(CNN) - John McCain launched a tour designed to appeal to moderate voters Monday at the Edmund Pettus Bridge in Selma, Alabama, a landmark of the civil rights movement.
"There must be no forgotten places in America, whether they have been ignored for long years by the sins of indifference and injustice, or have been left behind as the world grew smaller and more economically interdependent," said the presumptive Republican nominee.
The trip will take McCain to areas far from the standard GOP campaign trail, including hurricane-ravaged New Orleans, the Appalachian region of Kentucky, blue-collar Youngstown, Ohio.
Several weeks ago, the Arizona senator drew boos at his address in honor of Martin Luther King’s birthday from protestors angry over his long-ago vote opposing a federal holiday in honor of the slain civil rights leader. He has since said that decision was a mistake.
The tour’s inaugural event may have shown how long the journey may still be for the Republican senator: in a state where nearly half the voters are African-American, and in a city where 7 in 10 residents are, there were few black faces in the audience Monday.
Asked about their absence, McCain acknowledged the challenge ahead. "I have had long and varied experience with people from all communities and all ethnic backgrounds in America, and I will continue to work," he said. "And I'm aware of the challenges, and aware of the fact that there will be many people who will not vote for me.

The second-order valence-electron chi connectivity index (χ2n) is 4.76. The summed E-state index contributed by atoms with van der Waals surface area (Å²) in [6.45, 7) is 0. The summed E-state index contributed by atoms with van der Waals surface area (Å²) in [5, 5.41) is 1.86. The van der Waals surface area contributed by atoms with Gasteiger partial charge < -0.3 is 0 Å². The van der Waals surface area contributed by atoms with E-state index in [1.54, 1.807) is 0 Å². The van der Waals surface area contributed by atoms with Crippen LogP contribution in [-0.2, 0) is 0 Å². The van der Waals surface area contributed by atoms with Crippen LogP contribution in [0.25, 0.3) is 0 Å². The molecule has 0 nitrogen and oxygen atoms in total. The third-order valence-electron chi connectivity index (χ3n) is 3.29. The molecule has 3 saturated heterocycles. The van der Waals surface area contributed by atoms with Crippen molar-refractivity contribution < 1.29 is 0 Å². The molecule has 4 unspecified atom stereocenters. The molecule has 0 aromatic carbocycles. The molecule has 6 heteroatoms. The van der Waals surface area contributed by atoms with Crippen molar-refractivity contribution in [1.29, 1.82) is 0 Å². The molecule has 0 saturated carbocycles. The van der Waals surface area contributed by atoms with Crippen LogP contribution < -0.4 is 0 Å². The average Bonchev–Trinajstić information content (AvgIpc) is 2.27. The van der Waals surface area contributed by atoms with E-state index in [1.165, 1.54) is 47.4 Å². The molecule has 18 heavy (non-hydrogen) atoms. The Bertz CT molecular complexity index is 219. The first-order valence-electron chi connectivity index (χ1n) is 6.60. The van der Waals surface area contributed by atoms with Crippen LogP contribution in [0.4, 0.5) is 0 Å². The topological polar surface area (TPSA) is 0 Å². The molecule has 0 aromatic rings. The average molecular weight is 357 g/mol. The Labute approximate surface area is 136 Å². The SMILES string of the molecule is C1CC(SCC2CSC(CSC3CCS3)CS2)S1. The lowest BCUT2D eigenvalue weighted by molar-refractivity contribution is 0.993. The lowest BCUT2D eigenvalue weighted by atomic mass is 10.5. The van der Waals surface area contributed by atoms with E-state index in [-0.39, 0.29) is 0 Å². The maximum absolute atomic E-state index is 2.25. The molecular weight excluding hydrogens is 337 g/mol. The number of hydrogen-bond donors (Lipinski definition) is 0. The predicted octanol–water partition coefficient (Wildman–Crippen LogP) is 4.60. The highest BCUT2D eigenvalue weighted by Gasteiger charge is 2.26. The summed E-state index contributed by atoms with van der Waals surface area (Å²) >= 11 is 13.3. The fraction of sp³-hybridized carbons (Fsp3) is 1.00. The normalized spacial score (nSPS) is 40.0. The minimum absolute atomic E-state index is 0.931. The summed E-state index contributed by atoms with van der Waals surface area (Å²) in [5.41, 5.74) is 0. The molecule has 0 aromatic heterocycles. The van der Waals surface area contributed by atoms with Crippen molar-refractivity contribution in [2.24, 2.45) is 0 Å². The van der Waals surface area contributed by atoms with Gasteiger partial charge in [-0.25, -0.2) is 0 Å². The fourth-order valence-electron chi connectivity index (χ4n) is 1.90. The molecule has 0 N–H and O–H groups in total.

"But I'm going to be the president for all the people, and I will work for all the people and I will listen to all the people whether they decide to vote for me or not."
The Selma appearance was intended to send a new signal of unity. McCain praised Georgia Rep. John Lewis, who was beaten by Selma police in the famous 1965 march in that city.
Lewis is an Obama supporter. His congressional office said Monday he had not seen McCain's speech.
"John Lewis took the first blow, a baton thrust to the stomach that shoved him back on the marchers behind him. He took the second blow, too, a hard swung club to his head, leaving a permanent scar where it struck," said McCain, who used the congressman’s example to make the case that Americans can overcome any obstacle.